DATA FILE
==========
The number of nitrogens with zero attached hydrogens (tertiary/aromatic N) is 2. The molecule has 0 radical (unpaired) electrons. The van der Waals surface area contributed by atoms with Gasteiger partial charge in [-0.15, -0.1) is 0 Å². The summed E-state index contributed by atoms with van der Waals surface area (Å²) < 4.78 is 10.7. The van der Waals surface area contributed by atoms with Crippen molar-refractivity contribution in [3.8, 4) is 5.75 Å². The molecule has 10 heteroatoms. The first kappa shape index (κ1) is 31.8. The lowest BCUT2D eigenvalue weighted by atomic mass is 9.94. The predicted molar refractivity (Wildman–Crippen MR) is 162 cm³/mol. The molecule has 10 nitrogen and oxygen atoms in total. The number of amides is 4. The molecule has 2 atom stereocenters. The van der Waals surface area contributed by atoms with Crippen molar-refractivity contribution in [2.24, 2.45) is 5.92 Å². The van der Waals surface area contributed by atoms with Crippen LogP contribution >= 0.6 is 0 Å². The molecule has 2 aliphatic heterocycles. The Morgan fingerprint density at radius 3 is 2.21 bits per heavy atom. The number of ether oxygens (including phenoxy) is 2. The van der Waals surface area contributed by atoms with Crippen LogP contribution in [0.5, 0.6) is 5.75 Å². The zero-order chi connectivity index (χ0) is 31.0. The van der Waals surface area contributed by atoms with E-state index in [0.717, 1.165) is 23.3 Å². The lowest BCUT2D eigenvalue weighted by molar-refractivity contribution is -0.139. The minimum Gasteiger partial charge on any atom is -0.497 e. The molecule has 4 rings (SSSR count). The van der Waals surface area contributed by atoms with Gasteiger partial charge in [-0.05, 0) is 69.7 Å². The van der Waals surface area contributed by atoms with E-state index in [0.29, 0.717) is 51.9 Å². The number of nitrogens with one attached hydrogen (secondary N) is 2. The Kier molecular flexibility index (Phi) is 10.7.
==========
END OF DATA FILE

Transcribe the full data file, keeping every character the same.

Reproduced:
The number of nitrogens with zero attached hydrogens (tertiary/aromatic N) is 2. The molecule has 0 radical (unpaired) electrons. The van der Waals surface area contributed by atoms with Gasteiger partial charge in [-0.15, -0.1) is 0 Å². The summed E-state index contributed by atoms with van der Waals surface area (Å²) < 4.78 is 10.7. The van der Waals surface area contributed by atoms with Crippen molar-refractivity contribution in [3.8, 4) is 5.75 Å². The molecule has 10 heteroatoms. The first kappa shape index (κ1) is 31.8. The lowest BCUT2D eigenvalue weighted by atomic mass is 9.94. The predicted molar refractivity (Wildman–Crippen MR) is 162 cm³/mol. The molecule has 10 nitrogen and oxygen atoms in total. The number of amides is 4. The molecule has 2 atom stereocenters. The van der Waals surface area contributed by atoms with Crippen molar-refractivity contribution in [2.24, 2.45) is 5.92 Å². The van der Waals surface area contributed by atoms with Crippen LogP contribution >= 0.6 is 0 Å². The molecule has 2 aliphatic heterocycles. The Morgan fingerprint density at radius 3 is 2.21 bits per heavy atom. The number of ether oxygens (including phenoxy) is 2. The van der Waals surface area contributed by atoms with Crippen LogP contribution in [0.5, 0.6) is 5.75 Å². The zero-order chi connectivity index (χ0) is 31.0. The van der Waals surface area contributed by atoms with E-state index in [0.717, 1.165) is 23.3 Å². The lowest BCUT2D eigenvalue weighted by molar-refractivity contribution is -0.139. The minimum Gasteiger partial charge on any atom is -0.497 e. The molecule has 4 rings (SSSR count). The van der Waals surface area contributed by atoms with Gasteiger partial charge in [-0.05, 0) is 69.7 Å². The van der Waals surface area contributed by atoms with E-state index in [0.29, 0.717) is 51.9 Å². The number of nitrogens with one attached hydrogen (secondary N) is 2. The Kier molecular flexibility index (Phi) is 10.7.